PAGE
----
April 2021

· 5 min read

How Your Cleaning Products Can Pass the Food Industry’s Trust Test

Product registrations not only demonstrate a commitment to food safety — They are the key to gaining greater acceptance by food/beverage processors and foodservice establishments.

Man cleaning production facility floor | NSF

Why the Industry Insists on Registered Products

Chemical cleaning products used in food processing facilities and restaurants are not regulated like other chemical compounds (i.e. nonfood compounds) such as incidental food contact lubricants.

For food/beverage manufacturers and foodservice operators, it really becomes their responsibility to decide if a cleaning product is safe to use in a processing, handling or cooking environment. Consequently, they need strong assurances from you—the cleaning product manufacturer—that your products are safe for their intended uses, which adds to your own challenges and responsibilities.

The most efficient and effective way to prove your cleaning products are suitable to use is by registering them with an independent third-party assurance provider like NSF.

A big opportunity: By 2025, the global market for industrial cleaning chemicals is estimated to reach $65.5 Billion (USD)1

Product Registrations: The Chemistry of Confidence

Meeting registration requirements can reassure those in the food industry that your cleaning products do not compromise food safety.

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    Cleaning products cannot contain intentionally added heavy metals, carcinogens or mutagens.

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    If a cleaning product or sewage/drain cleaner contains bacterial or enzyme cultures, testing and analysis is required to ensure it does not introduce new live bacteria like Salmonella.

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    Cleaning products cannot exhibit a noticeable odor or leave a visible residue.

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    If a fragrance is present in the formulation of a cleaning product, registration guidelines require testing to ensure the scent does not mask an odor related to a food safety issue like food spoilage.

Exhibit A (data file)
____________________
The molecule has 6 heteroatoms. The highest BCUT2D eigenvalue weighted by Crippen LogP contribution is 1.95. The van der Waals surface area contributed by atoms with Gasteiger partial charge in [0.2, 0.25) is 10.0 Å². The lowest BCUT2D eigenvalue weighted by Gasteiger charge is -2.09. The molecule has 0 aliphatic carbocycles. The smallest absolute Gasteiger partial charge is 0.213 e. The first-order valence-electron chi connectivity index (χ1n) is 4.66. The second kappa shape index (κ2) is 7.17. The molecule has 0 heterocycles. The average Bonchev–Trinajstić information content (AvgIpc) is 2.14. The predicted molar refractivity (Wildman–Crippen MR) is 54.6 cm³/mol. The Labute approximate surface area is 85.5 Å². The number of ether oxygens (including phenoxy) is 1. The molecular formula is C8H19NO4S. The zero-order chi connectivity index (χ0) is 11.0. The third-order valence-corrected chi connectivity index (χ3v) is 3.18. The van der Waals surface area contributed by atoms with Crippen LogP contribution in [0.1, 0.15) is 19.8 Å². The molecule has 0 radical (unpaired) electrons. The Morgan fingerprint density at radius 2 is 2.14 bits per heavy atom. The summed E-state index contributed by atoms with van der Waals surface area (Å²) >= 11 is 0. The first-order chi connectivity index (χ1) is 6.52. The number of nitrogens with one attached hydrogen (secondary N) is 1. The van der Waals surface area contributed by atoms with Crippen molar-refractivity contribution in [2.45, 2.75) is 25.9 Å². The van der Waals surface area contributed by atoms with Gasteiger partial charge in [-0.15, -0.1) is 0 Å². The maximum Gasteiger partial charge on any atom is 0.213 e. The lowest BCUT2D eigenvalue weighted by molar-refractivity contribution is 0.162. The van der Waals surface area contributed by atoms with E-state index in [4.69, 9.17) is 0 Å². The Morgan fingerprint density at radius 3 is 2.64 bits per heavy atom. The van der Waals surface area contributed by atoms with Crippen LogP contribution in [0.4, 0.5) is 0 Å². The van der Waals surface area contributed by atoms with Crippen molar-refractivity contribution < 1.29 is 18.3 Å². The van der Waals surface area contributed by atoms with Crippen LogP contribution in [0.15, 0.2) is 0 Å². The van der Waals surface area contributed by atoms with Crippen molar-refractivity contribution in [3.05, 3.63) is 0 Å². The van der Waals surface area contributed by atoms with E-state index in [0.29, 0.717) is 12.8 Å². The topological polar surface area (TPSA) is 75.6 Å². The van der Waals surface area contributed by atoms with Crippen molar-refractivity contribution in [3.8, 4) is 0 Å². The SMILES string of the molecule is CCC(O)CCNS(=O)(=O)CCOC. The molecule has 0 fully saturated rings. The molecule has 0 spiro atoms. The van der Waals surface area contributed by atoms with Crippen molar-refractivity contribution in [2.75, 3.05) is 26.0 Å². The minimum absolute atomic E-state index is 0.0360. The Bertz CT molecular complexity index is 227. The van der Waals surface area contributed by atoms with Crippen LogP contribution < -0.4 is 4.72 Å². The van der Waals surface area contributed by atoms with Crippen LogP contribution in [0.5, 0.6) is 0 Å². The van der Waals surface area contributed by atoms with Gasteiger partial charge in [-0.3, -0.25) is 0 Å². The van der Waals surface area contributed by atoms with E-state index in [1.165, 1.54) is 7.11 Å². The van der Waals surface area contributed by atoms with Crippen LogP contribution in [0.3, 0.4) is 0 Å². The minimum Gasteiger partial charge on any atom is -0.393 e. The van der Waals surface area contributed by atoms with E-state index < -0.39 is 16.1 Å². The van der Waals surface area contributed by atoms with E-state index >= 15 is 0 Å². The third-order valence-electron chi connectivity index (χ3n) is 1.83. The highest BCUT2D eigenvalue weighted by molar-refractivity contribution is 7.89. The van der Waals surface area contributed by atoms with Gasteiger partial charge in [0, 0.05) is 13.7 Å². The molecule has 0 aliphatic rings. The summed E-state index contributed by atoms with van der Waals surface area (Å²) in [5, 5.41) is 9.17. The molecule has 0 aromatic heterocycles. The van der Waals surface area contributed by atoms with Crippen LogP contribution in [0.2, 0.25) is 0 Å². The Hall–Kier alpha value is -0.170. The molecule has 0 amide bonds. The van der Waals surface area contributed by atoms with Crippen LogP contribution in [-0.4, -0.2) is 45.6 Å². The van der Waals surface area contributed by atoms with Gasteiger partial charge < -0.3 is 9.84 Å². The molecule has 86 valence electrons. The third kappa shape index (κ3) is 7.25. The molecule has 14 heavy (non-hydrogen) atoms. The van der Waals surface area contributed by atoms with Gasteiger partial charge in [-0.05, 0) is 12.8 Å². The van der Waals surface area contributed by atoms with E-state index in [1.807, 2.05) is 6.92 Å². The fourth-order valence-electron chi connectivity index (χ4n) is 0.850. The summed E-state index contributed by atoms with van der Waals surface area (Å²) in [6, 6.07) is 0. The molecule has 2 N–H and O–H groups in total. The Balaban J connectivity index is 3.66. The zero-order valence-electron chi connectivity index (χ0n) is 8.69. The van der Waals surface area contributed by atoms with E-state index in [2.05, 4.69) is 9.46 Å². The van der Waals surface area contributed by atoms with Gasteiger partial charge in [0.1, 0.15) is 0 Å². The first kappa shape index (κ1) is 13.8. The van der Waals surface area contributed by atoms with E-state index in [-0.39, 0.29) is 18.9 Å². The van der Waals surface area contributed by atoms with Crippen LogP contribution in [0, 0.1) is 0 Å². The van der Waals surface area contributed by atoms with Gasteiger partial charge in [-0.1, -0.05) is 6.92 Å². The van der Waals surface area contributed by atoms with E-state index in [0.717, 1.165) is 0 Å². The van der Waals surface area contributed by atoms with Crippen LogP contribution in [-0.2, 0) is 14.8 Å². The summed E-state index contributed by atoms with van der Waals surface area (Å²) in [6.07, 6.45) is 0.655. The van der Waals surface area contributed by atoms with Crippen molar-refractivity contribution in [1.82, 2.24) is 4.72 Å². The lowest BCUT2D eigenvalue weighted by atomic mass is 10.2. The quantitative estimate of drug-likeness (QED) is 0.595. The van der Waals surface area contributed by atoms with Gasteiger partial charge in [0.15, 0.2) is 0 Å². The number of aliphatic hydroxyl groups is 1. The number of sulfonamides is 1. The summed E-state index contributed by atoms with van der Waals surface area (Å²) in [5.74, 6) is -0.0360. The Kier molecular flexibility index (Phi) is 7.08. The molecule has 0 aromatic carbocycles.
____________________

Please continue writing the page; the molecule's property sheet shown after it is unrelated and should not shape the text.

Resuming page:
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    Antimicrobial products, when used as directed, must be verified to not contaminate a food product.

    In the U.S., products that make disinfectant claims (e.g. kills viruses) must be validated by and registered with the U.S. EPA per the Federal Insecticide, Fungicide, and Rodenticide Act (FIFRA).

    Nonfood compound registration listings are an easy way for end users to find FIFRA-registered disinfectants in the U.S. that are also suitable for use in the food industry.

Meeting the Standard of End Users and Global Food Safety Schemes

Many global food safety organizations and GFSI certification program owners have guidelines and standards that reference the acceptable usage of cleaning products. Registration requirements give you and any food operation the assurance that:

  • There are clear use instructions on product labels.
  • The use instructions are not contradictory.
  • The intended use has been reviewed by the registration body.

Protecting the Food and the Workers

Registering hand sanitizers provides reassurances that your product has gone through:

  • A formulation review to ensure the product is safe for use in a food-handling environment
  • Efficacy testing for at least Salmonella enterica ATCC 10708 and Staphylococcus aureus ATCC 6538

To confirm a cleaning or disinfecting product is suitable for a food manufacturing facility or foodservice establishment, companies often refer to NSF’s White Book™.

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1 www.researchandmarkets.com/reports/4805834/industrial-cleaning-chemicals-global-market